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[ The PC Guide | Troubleshooting and Repair Guide | The Troubleshooting Expert | Troubleshooting Specific Components | Troubleshooting Hard Disk Drives | Missing Space Issues ]

I have a hard disk that is over 540 MB in size but the system is seeing it only as a 504 MB or 528 MB drive

Explanation: The system is not seeing the full size of your hard disk. In particular, the system is detecting the disk as being either 504 or 528 megabytes (depending on what piece of software is reporting the size). Other than this, the hard disk does appear to work.

Diagnosis: The maximum size of an IDE/ATA hard disk running in standard, untranslated mode is 504 binary megabytes, or 528 decimal megabytes. This is the classic barrier that limits the use of larger hard disks on older systems. In order to use a disk over 504 MB in size, you must have a motherboard or hard disk controller capable of BIOS translation, or you must use a dynamic drive overlay to do the translation in software. If your large disk is showing up as 504/528 MB, then this means that either your motherboard and BIOS do not have translation support, or that support has not been enabled.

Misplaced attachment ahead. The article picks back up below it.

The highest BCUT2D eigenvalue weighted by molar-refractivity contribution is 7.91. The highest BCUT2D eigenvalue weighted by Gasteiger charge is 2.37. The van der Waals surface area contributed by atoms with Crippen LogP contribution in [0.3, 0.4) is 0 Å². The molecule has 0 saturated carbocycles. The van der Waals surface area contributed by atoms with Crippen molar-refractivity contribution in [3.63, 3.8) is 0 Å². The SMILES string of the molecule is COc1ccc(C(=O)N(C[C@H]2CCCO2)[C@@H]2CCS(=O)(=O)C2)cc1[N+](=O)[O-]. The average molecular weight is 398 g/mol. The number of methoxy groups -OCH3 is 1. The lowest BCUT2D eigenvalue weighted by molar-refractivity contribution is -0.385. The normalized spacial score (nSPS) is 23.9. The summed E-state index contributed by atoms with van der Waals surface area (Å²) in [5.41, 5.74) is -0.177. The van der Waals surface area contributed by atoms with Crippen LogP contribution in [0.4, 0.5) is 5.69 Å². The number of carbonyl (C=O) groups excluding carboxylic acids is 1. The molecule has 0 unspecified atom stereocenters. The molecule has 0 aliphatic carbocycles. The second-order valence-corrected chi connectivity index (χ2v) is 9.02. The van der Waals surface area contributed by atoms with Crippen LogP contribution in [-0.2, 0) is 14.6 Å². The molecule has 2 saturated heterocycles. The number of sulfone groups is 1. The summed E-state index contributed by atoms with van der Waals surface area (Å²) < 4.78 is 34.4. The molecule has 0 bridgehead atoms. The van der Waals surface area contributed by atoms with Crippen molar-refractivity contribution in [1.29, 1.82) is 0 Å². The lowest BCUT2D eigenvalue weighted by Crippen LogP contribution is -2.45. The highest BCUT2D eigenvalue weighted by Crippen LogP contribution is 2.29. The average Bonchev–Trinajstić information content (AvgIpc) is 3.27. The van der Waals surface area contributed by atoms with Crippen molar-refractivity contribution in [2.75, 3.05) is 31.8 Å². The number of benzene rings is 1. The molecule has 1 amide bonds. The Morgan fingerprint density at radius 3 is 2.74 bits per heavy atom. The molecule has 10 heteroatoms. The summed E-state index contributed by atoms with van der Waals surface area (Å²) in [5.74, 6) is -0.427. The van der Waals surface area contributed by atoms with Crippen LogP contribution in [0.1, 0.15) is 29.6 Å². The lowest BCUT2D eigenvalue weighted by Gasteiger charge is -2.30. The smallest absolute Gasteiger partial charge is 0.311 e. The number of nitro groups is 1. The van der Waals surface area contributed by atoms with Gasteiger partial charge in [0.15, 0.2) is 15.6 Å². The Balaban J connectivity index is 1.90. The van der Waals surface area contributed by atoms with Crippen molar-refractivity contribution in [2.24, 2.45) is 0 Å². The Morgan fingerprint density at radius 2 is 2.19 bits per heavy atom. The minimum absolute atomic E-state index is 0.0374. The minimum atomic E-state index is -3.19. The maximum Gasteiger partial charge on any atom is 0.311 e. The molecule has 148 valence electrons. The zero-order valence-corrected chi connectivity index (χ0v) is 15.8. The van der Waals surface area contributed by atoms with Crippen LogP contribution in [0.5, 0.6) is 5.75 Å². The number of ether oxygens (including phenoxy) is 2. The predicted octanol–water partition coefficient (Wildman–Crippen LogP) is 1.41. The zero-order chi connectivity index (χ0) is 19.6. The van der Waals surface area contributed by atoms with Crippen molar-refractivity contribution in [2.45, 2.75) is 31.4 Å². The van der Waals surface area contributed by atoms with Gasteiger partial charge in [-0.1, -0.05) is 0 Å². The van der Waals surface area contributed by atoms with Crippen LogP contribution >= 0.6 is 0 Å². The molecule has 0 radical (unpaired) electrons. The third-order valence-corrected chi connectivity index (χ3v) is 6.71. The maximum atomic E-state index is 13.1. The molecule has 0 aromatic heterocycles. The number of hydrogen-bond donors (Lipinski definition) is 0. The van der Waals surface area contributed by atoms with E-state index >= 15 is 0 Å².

• When you see this smaller size of your disk, make sure you are looking at the whole disk and just a partition of it. If the disk has been broken into several partitions then of course each will appear smaller than the disk itself. To check the size of the physical disk as detected by the system, use the BIOS setup program or a disk utility like FDISK.
  • Check in your BIOS setup program for a hard disk setting like "Translation Mode". You are looking for a setting that you can set to something like "LBA", "Large" or "ECHS". These are BIOS translation modes. If you cannot find any setting like this, the chances are that your motherboard does not support BIOS translation. If the BIOS date is from July 1994 or later, it should have translation support for large hard disks built into your BIOS, but older ones usually do not.
  • If your motherboard has translation support, make sure it is turned on. Most motherboards automatically enable translation when they detect a larger hard disk, but some BIOSes do not do this properly. It is also possible that if you put a newer disk in place of an old one, that the old standard mode is still set in the BIOS. You will usually want a disk larger than 504 MB to be in "LBA" mode, since this is the de facto standard translation mode for large disks.
  • If you do not have native translation support, you will have to add it to the system in order to allow full access to the disk. There are several ways to do this, generally involving either an upgrade to the BIOS or hardware, or the use of a software drive overlay. This section of the Reference Guide discusses adding translation support to a system..

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